While this may be counter-intuitive, the short answer is yes.
While I can’t point toany specific studies, it does appear that organizations generally viewregulations as a burden that requires resources, without much ROI (Return on Investment).Sure, there is an ROI in not getting fined, but since when do we define ROI onthe negative side?
Let’s use PCIcompliance as an example. Companies will spend a lot of money and resources onbeing PCI compliant to ensure they are not hit with fines etc. To date, I havenever heard a CEO boast that their PCI compliance project will help company growth.
At first glance, GDPR,CCPA, and other compliance regulations seem like an extra, unnecessary burdenfor the enterprise. We view it as just another cost line in the ‘GDPRRegulation Resource Requirements’ budget. This is mostly because, and probablyquite correctly, most organizations view privacy as a fundamentally legalissue.
However, what if we arelooking at it the wrong way? Perhaps we shouldn’t be looking at regulationssuch as GDPR and CCPA as purely legal issues but mainly as security issues. Let’sfocus on the practical requirement: Understand where your personal data is andmake sure it is secure.
Enterprises want tomaximize the amount of personal data they are holding while minimizing theirexposure to risk. This is not solely because of regulatory contraventions, but primarilybecause of the negative publicity that would arise in the circumstances of abreach. Enterprises are looking for company growth, with regulatory compliancebeing a secondary goal.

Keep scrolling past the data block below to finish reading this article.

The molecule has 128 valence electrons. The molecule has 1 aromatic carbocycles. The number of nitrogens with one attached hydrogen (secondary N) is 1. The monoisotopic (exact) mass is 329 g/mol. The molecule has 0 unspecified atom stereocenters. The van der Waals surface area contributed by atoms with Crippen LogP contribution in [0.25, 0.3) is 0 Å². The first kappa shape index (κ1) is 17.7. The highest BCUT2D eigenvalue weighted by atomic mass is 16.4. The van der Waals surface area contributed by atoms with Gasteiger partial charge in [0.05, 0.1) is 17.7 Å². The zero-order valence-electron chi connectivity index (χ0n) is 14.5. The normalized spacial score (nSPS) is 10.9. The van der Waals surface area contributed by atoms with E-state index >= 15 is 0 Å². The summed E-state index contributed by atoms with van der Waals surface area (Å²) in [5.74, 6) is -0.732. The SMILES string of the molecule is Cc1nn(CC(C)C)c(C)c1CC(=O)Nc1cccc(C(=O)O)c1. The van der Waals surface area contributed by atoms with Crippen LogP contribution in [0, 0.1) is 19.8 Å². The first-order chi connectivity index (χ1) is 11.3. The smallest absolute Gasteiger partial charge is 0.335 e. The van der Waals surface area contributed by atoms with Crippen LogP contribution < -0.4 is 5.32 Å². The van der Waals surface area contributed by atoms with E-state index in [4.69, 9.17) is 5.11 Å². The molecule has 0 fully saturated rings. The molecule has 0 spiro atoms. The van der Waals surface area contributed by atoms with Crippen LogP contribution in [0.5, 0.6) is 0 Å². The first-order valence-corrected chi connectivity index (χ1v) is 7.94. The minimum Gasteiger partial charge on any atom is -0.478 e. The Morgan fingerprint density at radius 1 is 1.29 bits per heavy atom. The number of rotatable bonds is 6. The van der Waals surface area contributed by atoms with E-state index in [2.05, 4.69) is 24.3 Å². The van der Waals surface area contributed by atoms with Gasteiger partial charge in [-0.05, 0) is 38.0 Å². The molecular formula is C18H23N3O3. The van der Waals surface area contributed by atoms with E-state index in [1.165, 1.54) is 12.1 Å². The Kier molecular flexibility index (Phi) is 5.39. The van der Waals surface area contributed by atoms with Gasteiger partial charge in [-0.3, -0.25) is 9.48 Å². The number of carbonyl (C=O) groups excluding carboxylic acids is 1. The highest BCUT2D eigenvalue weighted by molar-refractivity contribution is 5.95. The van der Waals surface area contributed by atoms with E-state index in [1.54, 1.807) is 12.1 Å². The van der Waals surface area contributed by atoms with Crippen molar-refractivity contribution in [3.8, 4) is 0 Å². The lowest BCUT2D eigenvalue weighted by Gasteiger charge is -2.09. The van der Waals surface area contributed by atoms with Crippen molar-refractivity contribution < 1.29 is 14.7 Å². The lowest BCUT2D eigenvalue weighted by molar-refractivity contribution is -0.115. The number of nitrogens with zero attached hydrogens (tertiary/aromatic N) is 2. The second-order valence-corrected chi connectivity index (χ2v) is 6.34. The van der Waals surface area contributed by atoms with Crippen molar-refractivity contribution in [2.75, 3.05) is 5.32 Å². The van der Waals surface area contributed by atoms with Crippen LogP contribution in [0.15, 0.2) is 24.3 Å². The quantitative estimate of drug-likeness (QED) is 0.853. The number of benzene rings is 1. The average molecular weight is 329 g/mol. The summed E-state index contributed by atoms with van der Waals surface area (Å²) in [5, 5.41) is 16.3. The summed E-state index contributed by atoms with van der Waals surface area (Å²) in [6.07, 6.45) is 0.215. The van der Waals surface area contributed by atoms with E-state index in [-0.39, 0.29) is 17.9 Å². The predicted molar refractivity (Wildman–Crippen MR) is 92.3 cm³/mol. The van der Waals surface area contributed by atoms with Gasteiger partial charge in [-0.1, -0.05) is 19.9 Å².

Enterprises want to understandthe data they are storing, especially their personal data. Only by doing thiscan they ensure they are meeting the specific needs of each consumer withcompetitive and differentiated products built for their needs. What they generallystrive for is to get maximum efficiency in the way they manage and control thedata.
As a consumer, thereare many products I want and need for business and personal use. I understandto some extent the benefits in sharing my personal data in order to get thelatest offers and incentives that are relevant to me (Hilton Honors, Amex etc).But my expectation from enterprises is that they hold and share the minimumamount of data about me to give me what I need or want.
To sum up my point,both consumers and enterprises have common interests in data security. Atcloser glance, we are even interested in it for the same reason. We are bothinterested in the transfer of personal information from consumer to enterprise,and both interested in the strong security of that information. GDPR and CCPAare just here to help us prioritize enforcing it.
It’s about maximizingthe personal data you hold while reducing the exposure to risk. Privacyregulations mandate it. Enterprises need it. I demand it.